- keep an eye on best before dates - again, I'm pretty good at this, and I wouldn't chuck something out just because it was after the best before date. But still, things need to be used!
    - use up the alcohol we already have!!
    - tumble dry everything in one load. I do a dark wash and a light wash, which is fair enough - but there's no reason why they can't go into the tumble dryer together (I dry them overnight on the radiator first, so the tumble dryer is just finishing them off).
    - reduce waste - what are we throwing away?
    - cancel the Santander credit card - it was worthwhile when we got the full cashback, but now that it's capped at £3 per category, the max you can get is £9 - and there's a £3 fee to take off. So - we'll use the Asda card for everything (0.5% cashback on everything, or 1% on spends at Asda, and no fee).
    - for things I can't get at Aldi, go to Asda to take advantage of the 1% cashback, and also the cheap fuel.

    That's the list so far. It'll be interesting to see where things stand next year at this time. Fingers crossed.
Page 13
    • suki1964
    • By suki1964 13th Jan 18, 8:44 PM
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    suki1964

    In fact, thinking about it, when we first moved into this house, the town had a small and uninspiring Co-op, and nothing else. Everyone went to the next town, where there's a large Asda, Sainsbugs and Morrisons. Since then, we've now got a Sainsbury's local, an M&S Food, an Aldi, and a Lidl on it's way. It's made the town centre a much busier, livelier place, with a consequent knock-on effect on the other local businesses.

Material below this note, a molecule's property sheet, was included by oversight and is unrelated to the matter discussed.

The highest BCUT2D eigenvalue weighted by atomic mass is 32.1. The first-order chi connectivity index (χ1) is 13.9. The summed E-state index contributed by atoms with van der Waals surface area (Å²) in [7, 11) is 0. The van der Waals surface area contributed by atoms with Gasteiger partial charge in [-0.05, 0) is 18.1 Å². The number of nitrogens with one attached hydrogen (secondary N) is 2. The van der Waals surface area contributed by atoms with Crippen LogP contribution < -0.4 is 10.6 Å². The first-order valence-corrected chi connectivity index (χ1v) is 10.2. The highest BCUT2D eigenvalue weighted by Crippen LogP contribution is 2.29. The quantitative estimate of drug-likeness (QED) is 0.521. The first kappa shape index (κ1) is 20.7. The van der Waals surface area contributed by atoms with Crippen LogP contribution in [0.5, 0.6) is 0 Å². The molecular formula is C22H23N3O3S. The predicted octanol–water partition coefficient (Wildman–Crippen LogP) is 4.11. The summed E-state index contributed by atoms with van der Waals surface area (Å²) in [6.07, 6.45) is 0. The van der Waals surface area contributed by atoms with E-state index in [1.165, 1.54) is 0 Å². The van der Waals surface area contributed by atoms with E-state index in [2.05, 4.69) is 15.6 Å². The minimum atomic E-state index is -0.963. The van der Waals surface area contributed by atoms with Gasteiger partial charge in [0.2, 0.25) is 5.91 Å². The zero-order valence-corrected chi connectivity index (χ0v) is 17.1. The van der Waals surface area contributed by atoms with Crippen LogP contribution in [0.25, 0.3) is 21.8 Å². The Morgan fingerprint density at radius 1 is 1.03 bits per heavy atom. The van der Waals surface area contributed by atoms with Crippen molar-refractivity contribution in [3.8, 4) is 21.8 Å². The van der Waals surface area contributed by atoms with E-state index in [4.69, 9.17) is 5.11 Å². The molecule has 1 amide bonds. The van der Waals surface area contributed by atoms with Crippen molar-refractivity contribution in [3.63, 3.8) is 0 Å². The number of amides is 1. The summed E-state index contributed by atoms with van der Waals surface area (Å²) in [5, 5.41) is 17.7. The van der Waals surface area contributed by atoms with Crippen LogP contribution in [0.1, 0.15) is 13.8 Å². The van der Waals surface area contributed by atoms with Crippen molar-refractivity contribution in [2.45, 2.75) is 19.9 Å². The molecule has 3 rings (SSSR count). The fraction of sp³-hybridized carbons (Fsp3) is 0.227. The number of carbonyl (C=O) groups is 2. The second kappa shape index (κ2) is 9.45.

Originally posted by trailingspouse
    If it weren't for Tesco , our town would have died completely a few years back, the recession hit badly here

    We have a lidl as well, and three heaving Spars. Just before Christmas Home Bargains opened and that too is really helping the town. Before you had to travel 20 miles to a larger town for choice

    I shop in lidl, just using tesco for some items, Persil,cat food and flora proactive for example. Luckily our Tesco isn't huge so not too much choice

    Last time I went to Asda, I just panicked, left my trolley and left the store
    if you lend someone £20 and never see that person again, it was probably worth it
    • blackcatsx2
    • By blackcatsx2 13th Jan 18, 9:18 PM
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    blackcatsx2
    My new years money saving resolution is to shop mainly at Li*ls with occasional top ups at Sains for items I canít get at Mr Lís. Only 13 days into the year but so far so good lol. I think the fruit and veg at lís is brilliant quality and value. Had fish and chips from the chippy tonight and really enjoyed it as a treat.
    • kittie
    • By kittie 14th Jan 18, 3:36 PM
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    kittie
    I don`t have any shops in walking distance, so am used to having food stashes and making my own bread and grow much of my own veg. I am making a very big effort to eat from the freezer for the savings reason plus the fact that I only have until about june before the allotment is producing again. So far so good and I have already used up a small freezer worth. The money in my purse is not diminishing at all, not on petrol either